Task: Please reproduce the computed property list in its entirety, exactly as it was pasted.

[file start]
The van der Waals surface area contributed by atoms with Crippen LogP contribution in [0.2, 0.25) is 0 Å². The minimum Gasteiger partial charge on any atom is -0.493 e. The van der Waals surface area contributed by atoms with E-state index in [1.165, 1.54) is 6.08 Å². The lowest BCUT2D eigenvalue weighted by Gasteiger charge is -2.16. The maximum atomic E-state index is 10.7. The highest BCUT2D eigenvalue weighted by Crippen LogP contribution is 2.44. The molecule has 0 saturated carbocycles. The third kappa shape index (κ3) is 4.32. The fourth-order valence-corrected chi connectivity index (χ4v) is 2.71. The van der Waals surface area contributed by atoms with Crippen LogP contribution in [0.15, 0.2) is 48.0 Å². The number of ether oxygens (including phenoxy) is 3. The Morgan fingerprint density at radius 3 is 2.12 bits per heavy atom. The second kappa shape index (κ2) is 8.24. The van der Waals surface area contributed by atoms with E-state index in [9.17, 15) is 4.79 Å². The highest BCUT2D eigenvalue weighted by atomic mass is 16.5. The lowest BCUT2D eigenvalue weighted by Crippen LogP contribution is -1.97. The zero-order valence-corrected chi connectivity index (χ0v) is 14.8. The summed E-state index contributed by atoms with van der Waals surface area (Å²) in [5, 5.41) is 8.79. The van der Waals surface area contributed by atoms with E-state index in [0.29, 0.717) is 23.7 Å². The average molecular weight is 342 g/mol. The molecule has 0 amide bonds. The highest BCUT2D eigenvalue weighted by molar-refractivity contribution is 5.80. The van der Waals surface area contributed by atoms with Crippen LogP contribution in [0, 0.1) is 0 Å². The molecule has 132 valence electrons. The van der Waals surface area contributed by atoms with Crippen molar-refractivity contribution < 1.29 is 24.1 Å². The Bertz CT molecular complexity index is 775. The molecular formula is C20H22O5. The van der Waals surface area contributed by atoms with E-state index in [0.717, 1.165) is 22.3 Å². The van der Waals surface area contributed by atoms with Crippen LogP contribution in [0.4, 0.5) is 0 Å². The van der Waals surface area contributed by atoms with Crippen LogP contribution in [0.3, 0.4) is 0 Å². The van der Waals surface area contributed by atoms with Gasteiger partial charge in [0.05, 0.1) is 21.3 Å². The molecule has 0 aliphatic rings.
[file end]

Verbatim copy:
The van der Waals surface area contributed by atoms with Crippen LogP contribution in [0.2, 0.25) is 0 Å². The minimum Gasteiger partial charge on any atom is -0.493 e. The van der Waals surface area contributed by atoms with E-state index in [1.165, 1.54) is 6.08 Å². The lowest BCUT2D eigenvalue weighted by Gasteiger charge is -2.16. The maximum atomic E-state index is 10.7. The highest BCUT2D eigenvalue weighted by Crippen LogP contribution is 2.44. The molecule has 0 saturated carbocycles. The third kappa shape index (κ3) is 4.32. The fourth-order valence-corrected chi connectivity index (χ4v) is 2.71. The van der Waals surface area contributed by atoms with Crippen LogP contribution in [0.15, 0.2) is 48.0 Å². The number of ether oxygens (including phenoxy) is 3. The Morgan fingerprint density at radius 3 is 2.12 bits per heavy atom. The second kappa shape index (κ2) is 8.24. The van der Waals surface area contributed by atoms with E-state index in [9.17, 15) is 4.79 Å². The highest BCUT2D eigenvalue weighted by atomic mass is 16.5. The lowest BCUT2D eigenvalue weighted by Crippen LogP contribution is -1.97. The zero-order valence-corrected chi connectivity index (χ0v) is 14.8. The summed E-state index contributed by atoms with van der Waals surface area (Å²) in [5, 5.41) is 8.79. The van der Waals surface area contributed by atoms with E-state index in [0.29, 0.717) is 23.7 Å². The average molecular weight is 342 g/mol. The molecule has 0 amide bonds. The highest BCUT2D eigenvalue weighted by molar-refractivity contribution is 5.80. The van der Waals surface area contributed by atoms with Crippen LogP contribution in [0, 0.1) is 0 Å². The molecule has 132 valence electrons. The van der Waals surface area contributed by atoms with Crippen molar-refractivity contribution < 1.29 is 24.1 Å². The Bertz CT molecular complexity index is 775. The molecular formula is C20H22O5. The van der Waals surface area contributed by atoms with E-state index in [0.717, 1.165) is 22.3 Å². The van der Waals surface area contributed by atoms with Crippen LogP contribution in [0.4, 0.5) is 0 Å². The van der Waals surface area contributed by atoms with Crippen LogP contribution in [0.3, 0.4) is 0 Å². The van der Waals surface area contributed by atoms with Gasteiger partial charge in [0.05, 0.1) is 21.3 Å². The molecule has 0 aliphatic rings.